Yogananda's enbalmed dead body remained without much decay for twenty-one days. In 1957 Dasgupta asked Sister Daya [later: Daya Mata (1914-2010)] about this matter, and she said, "On the twenty-first day, a white spot was seen on the tip of the nose -- the first sign of flesh beginning to decompose. Then we buried his body without any further delay." (Dasgupta 2006, 104) However, the Mortuary Director, Harry Rowe, writes it was a brown spot on the tip of the nose, and it appeared after 20 days. The spot was about one-fourth inch in diameter, and indicated that drying up might be starting. The whole report is here; SRF most often brings some flattering parts of it only: [Yogananda's Official Mortuary Report]

Janakananda died of pneumonia in 1955. From then Sister Daya took over along with her mother and sister, all of Mormon origin, like Mrinalini Mata (1931–2017), later SRF's editor-in-chief and the SRF president after Daya from 2010. Since 2017 Swami Chidananda has been the SRF president.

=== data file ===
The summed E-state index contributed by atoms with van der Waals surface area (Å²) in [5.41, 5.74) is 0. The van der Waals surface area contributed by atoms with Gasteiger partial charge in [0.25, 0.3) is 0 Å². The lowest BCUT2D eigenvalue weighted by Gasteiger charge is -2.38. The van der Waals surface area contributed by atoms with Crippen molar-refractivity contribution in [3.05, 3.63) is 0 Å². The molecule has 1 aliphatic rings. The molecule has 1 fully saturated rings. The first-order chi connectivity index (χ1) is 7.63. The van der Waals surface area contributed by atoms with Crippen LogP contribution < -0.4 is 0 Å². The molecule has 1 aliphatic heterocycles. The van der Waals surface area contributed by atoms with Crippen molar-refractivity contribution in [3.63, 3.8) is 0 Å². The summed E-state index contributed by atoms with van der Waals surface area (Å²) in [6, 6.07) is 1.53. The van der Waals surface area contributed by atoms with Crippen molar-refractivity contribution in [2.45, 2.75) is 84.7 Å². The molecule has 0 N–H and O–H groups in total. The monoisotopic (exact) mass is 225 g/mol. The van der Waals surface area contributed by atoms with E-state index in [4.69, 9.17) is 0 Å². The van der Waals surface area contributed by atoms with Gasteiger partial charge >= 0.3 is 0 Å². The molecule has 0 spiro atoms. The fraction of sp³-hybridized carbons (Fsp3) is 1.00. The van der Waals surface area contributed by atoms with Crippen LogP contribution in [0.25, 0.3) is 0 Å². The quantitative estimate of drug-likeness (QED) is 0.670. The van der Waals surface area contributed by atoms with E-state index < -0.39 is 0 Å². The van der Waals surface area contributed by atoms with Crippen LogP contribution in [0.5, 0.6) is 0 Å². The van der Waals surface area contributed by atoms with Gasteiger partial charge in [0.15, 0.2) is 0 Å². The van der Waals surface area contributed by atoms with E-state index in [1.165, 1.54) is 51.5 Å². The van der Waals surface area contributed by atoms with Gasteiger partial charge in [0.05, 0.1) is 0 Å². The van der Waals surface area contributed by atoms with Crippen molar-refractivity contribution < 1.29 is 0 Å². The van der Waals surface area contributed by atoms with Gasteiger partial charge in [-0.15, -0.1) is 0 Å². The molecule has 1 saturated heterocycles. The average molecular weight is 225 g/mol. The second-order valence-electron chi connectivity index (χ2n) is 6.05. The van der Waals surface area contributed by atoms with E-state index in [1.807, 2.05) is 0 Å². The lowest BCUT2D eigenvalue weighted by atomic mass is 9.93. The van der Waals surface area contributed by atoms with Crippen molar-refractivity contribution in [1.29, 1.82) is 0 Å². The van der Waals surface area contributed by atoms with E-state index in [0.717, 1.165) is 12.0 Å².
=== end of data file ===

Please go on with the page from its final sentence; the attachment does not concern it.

SRF invests much in publishing books of Yogananda. [Post mortem Autobiography editing] - [Substantial editing of other books too]

After 1955, many kriya initiators left the organisation for some reasons.

The SRF management soon took to forgery in "small" matters, such as what how Paramhansa was to be written. The attorney Jon Parsons writes in A Fight for Religious Freedom, chap. 7:

In the summer of 1958, after Sister Daya's trip to India, SRF suddenly changed the spelling of Yogananda's title from "Paramhansa" to "Paramahansa." Without announcement or explanation, an extraneous "a" mysteriously appeared in Yogananda's title beginning with the July-August 1958 issue of Self-Realization [the SRF magazine]. . . The change was unnecessary . . . If Yogananda could not get his own name right, how could he be trusted . . . ? If it was a minor thing, why bother at all? . . . Maybe SRF figured . . . it was their job to clean up after him. . . .